Study Highlights How Moms' Depression, Anger Stresses Kids

Research looked at stress hormone levels in saliva from 3 year olds

FRIDAY, March 25 (HealthDay News) -- Even very young children can get stressed by depressed parents who display negative emotions toward them, researchers confirm.

The new study included 3-year-old children who were subjected to different harmless, but stress-inducing, situations, such as causing them to become slightly nervous or frustrated. After each stressful event, saliva samples were taken from the children to measure levels of the stress hormone cortisol.

The researchers also observed the interaction between children and their parents -- usually the mother -- as they did a task together or as the parent read a book to the child.

The largest stress responses were seen in children whose mothers had been depressed at some point in the child's life and whose mothers also displayed hostility -- frustration, anger, annoyance or critical comments -- when playing with their children.

There weren't enough fathers in the study to offer a sense of how they interact with children, and depression was less common among fathers, said Lea Dougherty, of the University of Maryland, and colleagues at Stony Brook University.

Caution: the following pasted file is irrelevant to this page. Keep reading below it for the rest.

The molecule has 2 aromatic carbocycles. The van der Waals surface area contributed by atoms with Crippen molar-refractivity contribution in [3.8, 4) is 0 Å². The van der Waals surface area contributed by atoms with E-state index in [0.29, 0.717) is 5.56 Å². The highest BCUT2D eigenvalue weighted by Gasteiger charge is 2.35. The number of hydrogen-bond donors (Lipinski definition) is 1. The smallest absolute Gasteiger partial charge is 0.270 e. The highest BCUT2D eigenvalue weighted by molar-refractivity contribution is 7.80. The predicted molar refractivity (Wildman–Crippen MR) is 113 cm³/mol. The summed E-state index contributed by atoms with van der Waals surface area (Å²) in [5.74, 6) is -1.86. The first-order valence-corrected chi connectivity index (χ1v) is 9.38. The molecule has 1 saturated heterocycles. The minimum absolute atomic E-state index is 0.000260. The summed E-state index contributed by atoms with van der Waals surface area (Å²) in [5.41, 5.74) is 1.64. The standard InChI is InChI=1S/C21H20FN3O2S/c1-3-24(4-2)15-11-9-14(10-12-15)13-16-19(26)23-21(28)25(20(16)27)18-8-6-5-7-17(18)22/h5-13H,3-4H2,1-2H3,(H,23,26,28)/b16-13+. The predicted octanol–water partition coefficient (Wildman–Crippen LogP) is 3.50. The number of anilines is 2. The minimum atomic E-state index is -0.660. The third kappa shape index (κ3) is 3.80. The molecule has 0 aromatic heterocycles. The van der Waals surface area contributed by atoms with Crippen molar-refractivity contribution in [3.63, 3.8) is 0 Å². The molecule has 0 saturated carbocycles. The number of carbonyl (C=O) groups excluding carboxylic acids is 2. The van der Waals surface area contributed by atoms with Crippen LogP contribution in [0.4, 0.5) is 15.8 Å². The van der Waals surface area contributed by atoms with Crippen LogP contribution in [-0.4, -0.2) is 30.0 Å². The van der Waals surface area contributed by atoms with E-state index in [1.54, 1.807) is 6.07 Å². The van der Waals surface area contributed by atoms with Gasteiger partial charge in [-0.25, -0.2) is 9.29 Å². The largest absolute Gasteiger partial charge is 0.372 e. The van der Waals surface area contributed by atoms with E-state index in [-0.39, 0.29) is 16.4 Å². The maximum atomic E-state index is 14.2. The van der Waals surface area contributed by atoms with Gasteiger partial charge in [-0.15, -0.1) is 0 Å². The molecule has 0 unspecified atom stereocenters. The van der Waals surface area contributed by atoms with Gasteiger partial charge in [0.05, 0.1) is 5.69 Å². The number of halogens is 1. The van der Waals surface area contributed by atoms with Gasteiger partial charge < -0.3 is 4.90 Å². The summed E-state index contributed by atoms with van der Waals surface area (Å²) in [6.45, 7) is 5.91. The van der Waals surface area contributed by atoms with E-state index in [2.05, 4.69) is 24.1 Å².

Stress is a risk factor for depression. These findings suggest one way that a parent's depression can lead to depression in a child, the study authors explained.

The report is slated for publication in an upcoming print issue of the journal Psychological Science.

The findings are "actually quite hopeful, because, if we focus on the parenting, we could really intervene early and help parents with chronic depression when they have kids," Dougherty said in a news release from the Association for Psychological Science.

More information

The Nemours Foundation has more about childhood stress.

Robert Preidt SOURCE: Association for Psychological Science, news release, March 2011

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